- More about arch support in this video.
- Find your arch type by following steps from this video.

Daily running

Cushioned shoes for your daily easy running. Great comfort. See best shoes for daily running.

Competition

Lightweight shoes good for races, interval training, tempo runs and fartlek. Here are the best competition running shoes.

Good to know

If you want just one pair of shoes, buy a shoe for daily running.

The height difference from the heel to the forefoot, also known as heel drop, toe spring, heel to toe spring or simply drop.

There are many opinions about what a good heel drop is. We do not recommend any in particular. Lean more in this video.

Summary

We spent 6.9 hours reading reviews from experts and users. In summary, this is what runners think:

6 reasons to buy

  • The Flyknit’s elastic threads and synthetic mesh components offer a soft and agreeable wrap as agreed by a large majority of runners.
  • The Dynamic Flywire offers a custom fit that’s adjustable.
  • The lightweight and responsive Lunarlon cushioning system is directly exposed to the foot, making it great for a naturally stable underfoot experience, according to some testers.
  • The narrower toe box is great for those with narrow feet.
  • The outer area of the sole unit has waffle lugs, which are responsible for providing a better grip on surfaces.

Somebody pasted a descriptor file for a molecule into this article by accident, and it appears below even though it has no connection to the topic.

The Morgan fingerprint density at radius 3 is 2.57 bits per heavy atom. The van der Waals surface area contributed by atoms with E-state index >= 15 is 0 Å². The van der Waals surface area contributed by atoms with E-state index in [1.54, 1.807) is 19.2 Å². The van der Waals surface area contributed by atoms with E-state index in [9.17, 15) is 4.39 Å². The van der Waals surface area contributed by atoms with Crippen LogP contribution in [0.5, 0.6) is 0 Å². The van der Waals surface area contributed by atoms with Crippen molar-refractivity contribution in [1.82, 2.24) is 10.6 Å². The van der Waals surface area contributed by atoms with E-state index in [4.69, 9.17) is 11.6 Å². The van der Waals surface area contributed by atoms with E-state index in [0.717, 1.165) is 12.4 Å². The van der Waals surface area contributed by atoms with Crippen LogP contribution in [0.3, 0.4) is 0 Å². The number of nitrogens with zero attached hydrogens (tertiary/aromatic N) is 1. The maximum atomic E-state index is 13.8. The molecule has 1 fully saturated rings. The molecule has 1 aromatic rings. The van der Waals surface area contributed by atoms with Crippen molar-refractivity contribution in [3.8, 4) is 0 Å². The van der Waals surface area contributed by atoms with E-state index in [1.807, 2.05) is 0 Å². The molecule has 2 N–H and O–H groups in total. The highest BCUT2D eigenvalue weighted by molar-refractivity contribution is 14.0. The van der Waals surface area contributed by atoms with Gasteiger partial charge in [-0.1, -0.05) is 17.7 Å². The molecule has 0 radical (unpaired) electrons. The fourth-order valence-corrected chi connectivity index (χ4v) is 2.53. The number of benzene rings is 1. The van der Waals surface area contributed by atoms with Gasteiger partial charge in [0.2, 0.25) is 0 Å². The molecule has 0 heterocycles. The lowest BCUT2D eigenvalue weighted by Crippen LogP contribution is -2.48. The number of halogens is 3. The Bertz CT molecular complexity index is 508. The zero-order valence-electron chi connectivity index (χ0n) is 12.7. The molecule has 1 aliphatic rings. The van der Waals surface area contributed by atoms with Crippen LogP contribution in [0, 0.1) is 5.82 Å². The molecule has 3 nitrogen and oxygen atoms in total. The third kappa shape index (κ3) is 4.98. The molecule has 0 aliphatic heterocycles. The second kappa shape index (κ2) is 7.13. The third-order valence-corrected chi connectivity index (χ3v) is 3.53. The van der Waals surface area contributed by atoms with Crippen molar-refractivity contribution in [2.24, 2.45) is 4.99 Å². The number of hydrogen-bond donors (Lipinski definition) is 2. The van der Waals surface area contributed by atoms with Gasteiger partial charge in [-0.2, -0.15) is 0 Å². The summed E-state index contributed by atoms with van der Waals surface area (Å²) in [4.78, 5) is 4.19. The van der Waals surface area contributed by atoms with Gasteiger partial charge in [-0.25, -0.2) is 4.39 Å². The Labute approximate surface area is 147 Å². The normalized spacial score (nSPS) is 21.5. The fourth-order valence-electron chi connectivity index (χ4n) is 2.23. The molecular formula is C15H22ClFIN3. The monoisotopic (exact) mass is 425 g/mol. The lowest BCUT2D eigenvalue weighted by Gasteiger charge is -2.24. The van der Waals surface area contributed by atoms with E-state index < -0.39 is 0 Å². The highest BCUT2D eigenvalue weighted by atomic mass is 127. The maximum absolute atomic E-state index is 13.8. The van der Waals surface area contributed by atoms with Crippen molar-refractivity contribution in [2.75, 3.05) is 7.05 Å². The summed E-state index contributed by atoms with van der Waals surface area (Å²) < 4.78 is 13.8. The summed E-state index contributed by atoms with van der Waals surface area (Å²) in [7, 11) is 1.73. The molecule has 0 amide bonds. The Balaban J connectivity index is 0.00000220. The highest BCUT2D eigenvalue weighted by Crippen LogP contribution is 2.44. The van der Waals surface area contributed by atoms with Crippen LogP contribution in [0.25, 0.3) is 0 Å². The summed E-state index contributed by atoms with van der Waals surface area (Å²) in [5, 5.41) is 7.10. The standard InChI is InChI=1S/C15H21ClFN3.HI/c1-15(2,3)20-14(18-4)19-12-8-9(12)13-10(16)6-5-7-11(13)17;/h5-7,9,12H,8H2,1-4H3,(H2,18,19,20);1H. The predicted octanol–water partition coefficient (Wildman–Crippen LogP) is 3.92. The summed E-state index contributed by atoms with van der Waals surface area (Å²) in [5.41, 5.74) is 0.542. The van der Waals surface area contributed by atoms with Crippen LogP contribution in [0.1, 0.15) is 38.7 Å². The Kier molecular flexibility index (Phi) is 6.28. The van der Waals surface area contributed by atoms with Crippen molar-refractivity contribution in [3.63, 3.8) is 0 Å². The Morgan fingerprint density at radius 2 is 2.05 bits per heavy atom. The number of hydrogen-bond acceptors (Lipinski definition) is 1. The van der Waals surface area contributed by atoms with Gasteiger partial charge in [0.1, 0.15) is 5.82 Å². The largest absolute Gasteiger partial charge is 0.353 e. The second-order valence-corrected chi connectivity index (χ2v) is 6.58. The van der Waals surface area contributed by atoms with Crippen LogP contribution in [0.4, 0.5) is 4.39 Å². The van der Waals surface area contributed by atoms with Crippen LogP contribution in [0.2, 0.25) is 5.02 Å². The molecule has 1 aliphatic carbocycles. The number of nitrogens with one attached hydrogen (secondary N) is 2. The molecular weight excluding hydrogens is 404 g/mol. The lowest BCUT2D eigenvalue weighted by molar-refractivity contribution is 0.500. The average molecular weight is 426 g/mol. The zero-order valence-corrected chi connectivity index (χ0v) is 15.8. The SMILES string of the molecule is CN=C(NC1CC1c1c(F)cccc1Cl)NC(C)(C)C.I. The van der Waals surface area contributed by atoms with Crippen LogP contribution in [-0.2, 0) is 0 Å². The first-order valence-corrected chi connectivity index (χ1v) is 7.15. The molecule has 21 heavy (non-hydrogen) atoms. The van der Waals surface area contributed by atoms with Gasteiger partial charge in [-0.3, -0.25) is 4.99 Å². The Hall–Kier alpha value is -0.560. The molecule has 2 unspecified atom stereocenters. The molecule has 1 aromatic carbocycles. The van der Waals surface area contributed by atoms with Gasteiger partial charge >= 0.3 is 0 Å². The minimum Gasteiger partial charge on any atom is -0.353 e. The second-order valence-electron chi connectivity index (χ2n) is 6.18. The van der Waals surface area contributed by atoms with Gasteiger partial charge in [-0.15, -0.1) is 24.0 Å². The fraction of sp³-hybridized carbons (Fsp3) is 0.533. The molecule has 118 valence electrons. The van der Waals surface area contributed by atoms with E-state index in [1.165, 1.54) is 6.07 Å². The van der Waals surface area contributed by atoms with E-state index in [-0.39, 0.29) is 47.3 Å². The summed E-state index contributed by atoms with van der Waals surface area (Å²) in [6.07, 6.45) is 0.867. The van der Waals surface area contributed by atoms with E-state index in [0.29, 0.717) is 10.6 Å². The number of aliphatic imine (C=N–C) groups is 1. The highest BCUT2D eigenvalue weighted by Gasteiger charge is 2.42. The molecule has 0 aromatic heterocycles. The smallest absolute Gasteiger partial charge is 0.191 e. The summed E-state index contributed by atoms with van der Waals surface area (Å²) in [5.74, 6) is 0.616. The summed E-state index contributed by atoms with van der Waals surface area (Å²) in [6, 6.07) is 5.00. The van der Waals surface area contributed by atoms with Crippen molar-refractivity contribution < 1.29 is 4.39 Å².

• The Hyperfeel has a very light weight.

4 reasons not to buy

  • There were runners who felt that it was 1 and ½ size smaller than what they were used.
  • Some reviewers didn’t like the loud colors used in the upper.
  • Others noticed that it had a very narrow toe box.
  • The Hyperfeel has a very expensive price.

Bottom line

The Free Hyperfeel from Nike is a great shoe for those who want a near-barefoot running experience. It’s lightweight, very responsive, durable, and has minimal arch support. This is a running shoe that minimalists would love to have for their daily trainings.


Rankings


Ratings

3.5 / 5 based on 21 ratings

5 star
48%
4 star
10%
3 star
0%
2 star
33%
1 star
10%

My Rating

Expert Reviews

Experts are runners, who post reviews at youtube, directly at RunRepeat or at their own websites. Each expert is categorized from level 1 to level 5 based on expertise. See stats on expert reviews and how we calculate scores here.

Are you an expert? Apply to contribute here.